Michigan and Beyond

Unemployment - by far the worst in the country - trumped concerns about national security in Michigan, securing a win for native son Mitt Romney by a surprisingly wide margin. His chief Republican rival, John McCain, hoped workers who helped him beat W there in 2000 would once again appreciate "straight talk." But McCain told them, bluntly, that it's not possible to recover all the auto and manufacturing jobs Michigan has lost to the Far East. Romney called that Washington pessimism and promised massive federal aid. Critics say this is not a traditional conservative message; it's more Lee Iacocca seeking a bailout for Chrysler than Romney's own father, George, turning around American Motors (for a time) by deciding to make compact cars. But in a year when Republicans from  Newt Gingrich to David Frum to Mike Huckabee talk of moving from Reaganism to something more  like big government compassionate conservatism, the message of Romney from Massachusetts resonated, at least in hard-hit Michigan.

McCain expects his national security credentials to play better in South Carolina, but Romney could finish better than expected there, too.  In Michigan Romney did very well among Republicans who supported President Bush (as opposed to independents and cross-over Democrats who went for McCain).  More surprisingly, Romney split the Evangelical vote with Huckabee. Fred Thompson will also be making a first and perhaps last stand in South Carolina.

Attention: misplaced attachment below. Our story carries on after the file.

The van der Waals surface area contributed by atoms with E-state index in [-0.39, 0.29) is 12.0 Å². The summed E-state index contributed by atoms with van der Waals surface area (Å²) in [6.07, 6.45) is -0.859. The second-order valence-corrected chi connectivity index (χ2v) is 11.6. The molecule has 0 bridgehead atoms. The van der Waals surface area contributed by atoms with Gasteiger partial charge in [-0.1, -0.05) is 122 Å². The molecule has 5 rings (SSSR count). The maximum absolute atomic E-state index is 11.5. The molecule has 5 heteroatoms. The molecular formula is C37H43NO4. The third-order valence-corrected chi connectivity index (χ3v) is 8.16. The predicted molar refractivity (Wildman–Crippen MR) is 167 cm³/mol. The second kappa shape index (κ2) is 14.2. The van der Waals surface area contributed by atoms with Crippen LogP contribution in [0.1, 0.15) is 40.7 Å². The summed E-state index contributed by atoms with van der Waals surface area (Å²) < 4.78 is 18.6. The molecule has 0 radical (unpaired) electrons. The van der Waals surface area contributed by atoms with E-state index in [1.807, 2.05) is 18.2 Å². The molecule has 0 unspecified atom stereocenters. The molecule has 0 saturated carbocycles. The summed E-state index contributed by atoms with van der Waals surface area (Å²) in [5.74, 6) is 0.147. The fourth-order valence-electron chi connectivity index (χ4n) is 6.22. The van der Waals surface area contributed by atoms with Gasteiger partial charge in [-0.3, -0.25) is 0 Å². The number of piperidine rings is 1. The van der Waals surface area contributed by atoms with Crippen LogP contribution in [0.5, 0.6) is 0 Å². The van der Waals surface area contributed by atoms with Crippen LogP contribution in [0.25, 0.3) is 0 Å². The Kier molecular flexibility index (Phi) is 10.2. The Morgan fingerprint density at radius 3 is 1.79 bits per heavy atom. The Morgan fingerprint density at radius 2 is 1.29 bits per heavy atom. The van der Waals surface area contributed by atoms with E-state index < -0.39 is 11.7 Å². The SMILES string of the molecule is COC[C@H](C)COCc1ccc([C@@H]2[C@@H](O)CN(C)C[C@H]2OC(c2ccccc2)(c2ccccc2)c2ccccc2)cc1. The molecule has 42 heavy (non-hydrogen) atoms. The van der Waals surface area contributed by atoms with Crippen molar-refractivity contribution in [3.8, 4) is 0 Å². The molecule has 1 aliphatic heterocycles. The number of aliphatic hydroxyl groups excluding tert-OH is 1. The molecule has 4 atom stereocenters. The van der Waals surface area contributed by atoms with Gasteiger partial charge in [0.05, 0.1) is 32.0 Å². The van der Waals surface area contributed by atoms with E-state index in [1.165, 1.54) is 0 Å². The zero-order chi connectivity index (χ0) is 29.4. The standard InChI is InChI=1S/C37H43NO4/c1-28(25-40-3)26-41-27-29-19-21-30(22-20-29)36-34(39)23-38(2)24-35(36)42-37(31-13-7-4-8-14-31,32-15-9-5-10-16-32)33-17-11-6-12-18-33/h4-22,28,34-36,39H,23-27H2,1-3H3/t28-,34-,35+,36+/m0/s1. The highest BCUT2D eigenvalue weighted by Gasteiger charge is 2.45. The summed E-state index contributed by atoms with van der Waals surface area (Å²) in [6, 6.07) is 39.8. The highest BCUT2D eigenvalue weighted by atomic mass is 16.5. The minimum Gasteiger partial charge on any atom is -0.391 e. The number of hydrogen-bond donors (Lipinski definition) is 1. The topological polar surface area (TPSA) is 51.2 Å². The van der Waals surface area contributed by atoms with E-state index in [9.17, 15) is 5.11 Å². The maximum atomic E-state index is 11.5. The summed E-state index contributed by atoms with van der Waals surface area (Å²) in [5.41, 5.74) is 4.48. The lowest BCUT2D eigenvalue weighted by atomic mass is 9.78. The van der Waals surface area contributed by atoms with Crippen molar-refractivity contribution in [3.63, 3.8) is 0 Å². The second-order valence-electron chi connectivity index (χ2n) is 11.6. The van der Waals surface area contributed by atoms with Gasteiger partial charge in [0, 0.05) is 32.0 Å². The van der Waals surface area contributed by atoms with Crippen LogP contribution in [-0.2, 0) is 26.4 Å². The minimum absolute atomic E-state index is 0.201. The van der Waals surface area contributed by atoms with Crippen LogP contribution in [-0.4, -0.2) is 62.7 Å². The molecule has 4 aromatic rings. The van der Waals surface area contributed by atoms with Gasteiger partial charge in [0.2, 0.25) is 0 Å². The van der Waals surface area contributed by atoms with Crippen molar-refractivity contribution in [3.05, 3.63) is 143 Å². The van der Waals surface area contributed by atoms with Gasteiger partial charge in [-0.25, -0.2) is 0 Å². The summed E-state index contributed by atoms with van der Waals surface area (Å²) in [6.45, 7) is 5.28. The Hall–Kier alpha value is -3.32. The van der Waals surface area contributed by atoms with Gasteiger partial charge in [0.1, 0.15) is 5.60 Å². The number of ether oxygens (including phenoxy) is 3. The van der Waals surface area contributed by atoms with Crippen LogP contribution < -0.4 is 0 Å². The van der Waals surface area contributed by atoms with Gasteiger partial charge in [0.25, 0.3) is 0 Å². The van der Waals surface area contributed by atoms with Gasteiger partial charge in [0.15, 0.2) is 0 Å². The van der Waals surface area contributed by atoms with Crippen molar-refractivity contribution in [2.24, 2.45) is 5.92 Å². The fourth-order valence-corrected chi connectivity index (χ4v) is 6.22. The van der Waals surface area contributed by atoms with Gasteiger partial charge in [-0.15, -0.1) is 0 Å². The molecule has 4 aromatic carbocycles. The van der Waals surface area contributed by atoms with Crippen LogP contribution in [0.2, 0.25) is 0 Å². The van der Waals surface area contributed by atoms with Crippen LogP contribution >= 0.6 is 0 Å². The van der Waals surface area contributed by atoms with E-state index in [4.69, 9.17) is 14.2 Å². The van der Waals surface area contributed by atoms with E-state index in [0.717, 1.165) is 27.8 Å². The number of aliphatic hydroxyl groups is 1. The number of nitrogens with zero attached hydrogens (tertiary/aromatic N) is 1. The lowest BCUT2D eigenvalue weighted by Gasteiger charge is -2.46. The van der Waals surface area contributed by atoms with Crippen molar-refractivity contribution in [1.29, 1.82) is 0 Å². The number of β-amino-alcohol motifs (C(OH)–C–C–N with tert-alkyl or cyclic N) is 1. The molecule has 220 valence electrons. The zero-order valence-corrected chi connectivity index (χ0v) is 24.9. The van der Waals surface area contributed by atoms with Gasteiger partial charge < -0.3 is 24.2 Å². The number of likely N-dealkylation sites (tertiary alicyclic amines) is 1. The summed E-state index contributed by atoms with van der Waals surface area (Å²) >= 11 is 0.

All this would seem to be good news for Rudy Giuliani. A splintered field, depriving anyone of Big Mo, could support his strategy of hiding out in the Florida Everglades.

Punished by the party because it moved up the date of its primary, Michigan did not count for the Democrats. The only major candidate on their ballot was Hillary Clinton. Yet 40% of Democratic voters (not counting those who voted for a Republican) went for "uncommitted."  Both Barack Obama and John Edwards urged their supporters to file this protest, and it appears African-Americans did so in large numbers. That may not bode well for Clinton in Nevada and South Carolina. Still, some commentators predict - despite the new racial "truce" - she will continue to make Obama's race an issue (with more references by herself or high-level supporters to his admitted past drug use, his Muslim middle name, Dr. King's dreams versus President Johnson's political clout, etc.) while assuming that disaffected African Americans will return to her in the general election. If true, it's a risky and some would say irresponsible strategy.

Email Jack Atherton to comment on today's commentary.